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Kari Rueslatten - Time To Tell CD (album) cover


Kari Rueslatten


Prog Folk

3.00 | 1 ratings

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3 stars "Abandon hope all ye who enter here", here being the sultry siren song of female-led Nordic doom metal, or any of its barely thawed tentacles. In the strange case of KARI RUESLATTEN, formerly of pioneering Norwegians THE 3RD AND THE MORTAL, we are here decades clear of that group's shrapnel. Kari's music is to her prior group as BELINDA CARLISLE's is to the GOGOs, sort of. Her vocal oriented alternative pop efforts have been generously classed in the category of folk-inclined, but I don't know how, and I was on the team when she was admitted. She has been compared to TORI AMOS and KATE BUSH and I will add in NANCI GRIFFITH and LOREENA MCKENNITT at times. To close the loop in a fascinating manner, her songs could almost have come from attempts to strip down some of the power ballads by groups like NIGHTWISH and its succession of powerful women who owe much to her pioneering work of the past.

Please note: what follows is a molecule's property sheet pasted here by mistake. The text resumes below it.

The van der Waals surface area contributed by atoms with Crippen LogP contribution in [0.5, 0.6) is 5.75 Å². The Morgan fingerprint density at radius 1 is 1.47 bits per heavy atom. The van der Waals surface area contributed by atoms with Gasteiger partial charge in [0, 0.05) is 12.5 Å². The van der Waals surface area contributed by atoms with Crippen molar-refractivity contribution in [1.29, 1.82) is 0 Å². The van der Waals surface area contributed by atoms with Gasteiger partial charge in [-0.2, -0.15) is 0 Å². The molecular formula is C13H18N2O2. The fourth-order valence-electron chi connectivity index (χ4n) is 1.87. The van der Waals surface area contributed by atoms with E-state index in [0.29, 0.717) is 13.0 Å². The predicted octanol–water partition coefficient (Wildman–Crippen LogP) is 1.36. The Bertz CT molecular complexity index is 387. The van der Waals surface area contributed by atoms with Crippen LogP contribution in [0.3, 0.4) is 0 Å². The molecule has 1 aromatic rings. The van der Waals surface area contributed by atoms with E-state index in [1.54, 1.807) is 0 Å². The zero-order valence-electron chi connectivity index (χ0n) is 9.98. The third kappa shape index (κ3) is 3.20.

In deciding which album to review, I settled upon, surprise surprise, the one that appeared after a 10 year break. But first I had to add the flurry of releases that followed it and were not yet in the database! Poor Kari, nah she is fine. At first blush, Kari's songs seem easy to dismiss as stubborn attempts to establish her own identity and keep her past life where it resides, but it's catchy by prog yardsticks, as it should be, though I imagine not enough for mainstream audiences. Considering that the tempo doesn't change much from track to track, and she employs no tactics to keep us listening, this is pretty engrossing on a song by song basis. My highlights are just mine and don't necessarily reflect an assessment of their quality: "Hold On" (wonderfully idiosyncratic chorus), "Rainy Days Ahead" (I could hear Tarja belting this out), "Why so Lonely" (a remake with Tuomas Holopainen of NIGHTWISH), "Shoreline", and the comforting "Wintersong".

I recommend Kari for those who need a break from multilayered or metallic wizardry in favor of its more congenial brethren, and "Time To Tell" seems like a fine midpoint for that herstory.

kenethlevine | 3/5 |


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